The behaviour of piezoelectric composites subjected to elevated temperatures is of increasing interest. The increased temperatures can result from high electrical drive or from applications subject to hostile environments. Since polymer properties are a function of temperature, it is important to correlate any shift in mechanical properties with the temperature rise. For example, a polymer that is hard and glass like at room temperature will soften as the temperature increases and will undergo a dramatic shift in elastic properties at the glass transition temperature, Tg, where the properties become like those of a rubber. Such changes can significantly affect the vibrational behaviour of the piezoelectric composite, detracting from the uniform piston like behaviour as shown below. Limiting these effects is an essential part of transducer design for elevated temperatures.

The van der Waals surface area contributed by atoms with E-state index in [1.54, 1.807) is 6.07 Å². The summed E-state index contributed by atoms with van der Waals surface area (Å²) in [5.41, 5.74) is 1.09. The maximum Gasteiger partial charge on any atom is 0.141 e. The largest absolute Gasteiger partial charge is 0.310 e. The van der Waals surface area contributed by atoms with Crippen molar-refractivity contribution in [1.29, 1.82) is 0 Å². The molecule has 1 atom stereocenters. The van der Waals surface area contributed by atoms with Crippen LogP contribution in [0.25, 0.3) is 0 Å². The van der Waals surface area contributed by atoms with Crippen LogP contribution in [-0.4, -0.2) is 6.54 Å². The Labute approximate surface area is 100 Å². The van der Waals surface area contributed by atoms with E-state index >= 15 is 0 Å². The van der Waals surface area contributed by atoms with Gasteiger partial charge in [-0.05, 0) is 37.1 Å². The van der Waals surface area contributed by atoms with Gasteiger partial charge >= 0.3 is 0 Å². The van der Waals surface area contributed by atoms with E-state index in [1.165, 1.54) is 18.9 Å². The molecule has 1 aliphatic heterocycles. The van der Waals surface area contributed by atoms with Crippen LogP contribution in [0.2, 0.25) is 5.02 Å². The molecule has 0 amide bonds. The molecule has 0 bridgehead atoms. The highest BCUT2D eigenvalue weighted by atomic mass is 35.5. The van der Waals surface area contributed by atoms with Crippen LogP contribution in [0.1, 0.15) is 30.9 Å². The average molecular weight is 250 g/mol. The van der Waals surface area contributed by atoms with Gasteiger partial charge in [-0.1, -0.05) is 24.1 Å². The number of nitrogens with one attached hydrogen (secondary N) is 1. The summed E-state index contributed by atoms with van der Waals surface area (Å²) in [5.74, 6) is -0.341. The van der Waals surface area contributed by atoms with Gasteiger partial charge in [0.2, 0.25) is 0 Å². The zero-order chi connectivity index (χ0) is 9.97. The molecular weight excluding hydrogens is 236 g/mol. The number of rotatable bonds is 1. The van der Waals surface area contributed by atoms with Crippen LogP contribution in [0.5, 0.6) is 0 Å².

Materials that impart improved temperature stability to piezoelectric composites by increasing the polymer Tg have been developed; the inclusion of thermally conductive particles into the polymer also improves thermal dissipation.
- Polymer Engineering
- Materials Characterisation
- Thermal Behaviour of Ultrasonic Transducer Materials
- Matching Layer Technology for Air-Coupled Transducers
- Reduction of Mechanical Crosstalk in Periodic Arrays
- Frequency Agile Transducers